My miskâsowin journey is like blood flowing to and from the heart. These blue branches are the superior and inferior vena cava which receive unoxygenated blood from the body. They represent my family history and the culture, values, religious beliefs, assumptions, motivations, and dreams that my White settler ancestors carried with them from their countries of origin to treaty 4 and treaty 6 land in what is now Canada. The blue of the arteries represents that the blood within is unoxygenated. It is stale and ignorant. That sounds severe but it represents the reality of my settler ancestors. They had blinders on that they didn’t even realize were there. All they knew of Canada is what the Canadian government told them. Their motivations for coming to Canada were to find success and freedom by exploiting the land through farming. The racing horses represent their ambition to get ahead on this land. My ancestors benefited from treaties by being able to live on the land that had been stolen from the First Nations people.
My miskâsowin is what has led to me, represented by the heart itself. On the left side of the heart is what I have inherited from my ancestors, it is where the unoxygenated blood flows. It is the normative narratives that I have always been surrounded by, enforced, and never questioned before I began on this treaty journey. Narratives such as the celebration of the pioneer, terra nullius, celebrating Canada, especially as a multi-cultural nation, and patriotism as I explored through the problems with my Canadian wardrobe in my first weekly engagement. This is the Canadian government logo and represents my citizenship as a Canadian but also the injustices Indigenous peoples have endured from my country. The racetrack is representative of my privilege as a white person in Canada.
The red veins feeding the heart are the pulmonary veins that carry oxygenated blood from the lungs to the heart. These represent my education. Like blood, education is life-giving, revitalizing, and provides nourishment and energy. This tunnel represents education helping me emerge from darkness into light by removing the blinders of ignorance regarding colonization, treaties, and residential schools. Through my treaty journey, I have experienced what it is to live treaties and not just regurgitate some canned answer put together from a History book. In these teachings I have learned about kihci-asotamâtowin and what treaties meant and still mean to Indigenous peoples. In my second weekly engagement I connected the sacredness of treaties to my own wedding vows. Just as I was one third of the vows made between me, my husband, and God, I am one third of the sacred treaty promise made between First Nations peoples, Canada, and the Creator. I also attempted to honour kihci-asotamâtowin in my fourth weekly engagement in a poem I wrote called atamiskâkêwin which means handshake. My education has helped me acknowledge my place in treaties as represented by the handshake and some of the literature I have read. I included quotes that acknowledge my awakening to the existence of white privilege I circumstantially possess and some personal mindful treaty acknowledgements. My current spiritual understanding is also included by this picture of a cross that hangs in my home. Although I am Roman Catholic, I reject most of its teachings and instead choose to follow the teachings of Christ. It’s not at all a coincidence how closely Christ’s teachings align with the treaty understandings of miyo-wîcêhtowin, wîtaskêwin, tâpwêwin, wâhkôhtowin and wiyôhtâwîmâw.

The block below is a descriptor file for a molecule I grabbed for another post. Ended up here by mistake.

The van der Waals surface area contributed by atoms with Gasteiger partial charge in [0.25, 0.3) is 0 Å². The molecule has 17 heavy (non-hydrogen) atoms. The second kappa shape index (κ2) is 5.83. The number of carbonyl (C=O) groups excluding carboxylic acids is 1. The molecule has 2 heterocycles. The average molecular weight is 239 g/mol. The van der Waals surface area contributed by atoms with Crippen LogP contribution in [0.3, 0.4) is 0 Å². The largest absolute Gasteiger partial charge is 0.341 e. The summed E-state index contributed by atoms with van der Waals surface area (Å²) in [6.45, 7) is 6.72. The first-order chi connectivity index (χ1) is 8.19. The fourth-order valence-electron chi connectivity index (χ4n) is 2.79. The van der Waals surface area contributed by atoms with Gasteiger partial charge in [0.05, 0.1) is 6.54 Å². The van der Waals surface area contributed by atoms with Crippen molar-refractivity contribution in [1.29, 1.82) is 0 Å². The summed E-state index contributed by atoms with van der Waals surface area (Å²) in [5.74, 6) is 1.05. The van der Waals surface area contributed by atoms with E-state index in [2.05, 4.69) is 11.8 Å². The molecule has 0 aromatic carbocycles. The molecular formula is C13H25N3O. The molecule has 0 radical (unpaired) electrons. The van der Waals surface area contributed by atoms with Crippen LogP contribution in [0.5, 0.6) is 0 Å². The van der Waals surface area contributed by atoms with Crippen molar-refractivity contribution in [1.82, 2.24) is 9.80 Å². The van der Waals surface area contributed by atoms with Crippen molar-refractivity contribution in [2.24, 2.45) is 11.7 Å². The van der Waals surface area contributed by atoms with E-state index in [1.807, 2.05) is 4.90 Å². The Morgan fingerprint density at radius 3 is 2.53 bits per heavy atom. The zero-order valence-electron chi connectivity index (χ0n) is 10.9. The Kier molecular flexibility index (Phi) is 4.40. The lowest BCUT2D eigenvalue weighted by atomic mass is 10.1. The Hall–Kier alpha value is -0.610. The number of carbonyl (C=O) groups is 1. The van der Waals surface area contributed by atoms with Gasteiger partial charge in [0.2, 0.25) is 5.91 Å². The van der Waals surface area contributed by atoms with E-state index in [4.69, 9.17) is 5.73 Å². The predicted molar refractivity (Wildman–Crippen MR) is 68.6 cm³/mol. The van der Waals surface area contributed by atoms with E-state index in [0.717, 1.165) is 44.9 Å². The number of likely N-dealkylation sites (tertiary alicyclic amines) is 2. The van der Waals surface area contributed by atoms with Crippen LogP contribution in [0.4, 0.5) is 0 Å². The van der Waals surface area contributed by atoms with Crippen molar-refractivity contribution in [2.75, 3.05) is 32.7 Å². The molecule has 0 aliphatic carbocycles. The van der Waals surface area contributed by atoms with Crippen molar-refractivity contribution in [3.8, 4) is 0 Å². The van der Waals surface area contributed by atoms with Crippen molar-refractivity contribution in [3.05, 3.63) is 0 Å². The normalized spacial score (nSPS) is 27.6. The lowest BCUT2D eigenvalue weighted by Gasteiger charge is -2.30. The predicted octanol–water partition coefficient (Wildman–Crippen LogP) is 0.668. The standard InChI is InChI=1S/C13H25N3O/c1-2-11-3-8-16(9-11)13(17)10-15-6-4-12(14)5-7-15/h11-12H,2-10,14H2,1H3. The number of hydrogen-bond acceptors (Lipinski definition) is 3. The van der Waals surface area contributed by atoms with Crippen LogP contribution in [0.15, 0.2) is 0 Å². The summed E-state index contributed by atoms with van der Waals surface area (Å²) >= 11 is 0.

With my education has come a lot of tension, questions, and uncertainties. If “[m]ainstream education is an extension of colonization insofar as it has been used to promote a dominant narrative of the past and privilege certain ways of knowing” (Tupper & Capello, 2008, p. 563), how do I disrupt curriculum while still meeting outcomes? How do I bring treaties into the classroom while avoiding merely incorporating or infusing them (Donald, 2013)? I know full well I will continue living on this land, thus benefiting from it, but how do I do this without being a hypocrite? Confronting my privilege is an ongoing struggle for me. I have succeeded in society from no skill or talent of my own but from the circumstances I happened to be born into. Because of this I still benefit from treaties through the land. Experiences during our treaty walks presented struggles and tensions that I was previously unaware of. Speakers corner, Dewdney Avenue, the monument in the Lebret cemetery and the John A. Macdonald statue all represent spaces that celebrate white supremacy while ignoring the oppression of First Nations peoples. Pam Palmater says, “Canada has been created on a very problematic foundation of us vs them” and this is obvious in spaces like the Regina Indian Industrial School cemetery.
The red arteries flowing out of the heart are the aorta which carry oxygenated blood to the rest of the body. They represent my treaty identity and responsibilities that I will take with me beyond the UofR. Responsibilities such as miyo-wîcêhtowin, wîtaskêwin, and wâhkôhtowin. Pam Palmater said “the most important thing Canadians can do is self-educate” and I know I am responsible for educating myself and speaking tâpwêwin to those around me. I also will take with me humility as I know I am still on my treaty journey and still have so much to learn.
In the actual heart, the unoxygenated and oxygenated blood are separated by the heart wall. I didn’t include a clear separation between the normative narratives in my life and what I have gained in my treaty journey because I wanted to show the messiness of it all and the tensions that I will always experience between where I come from and where I’m going.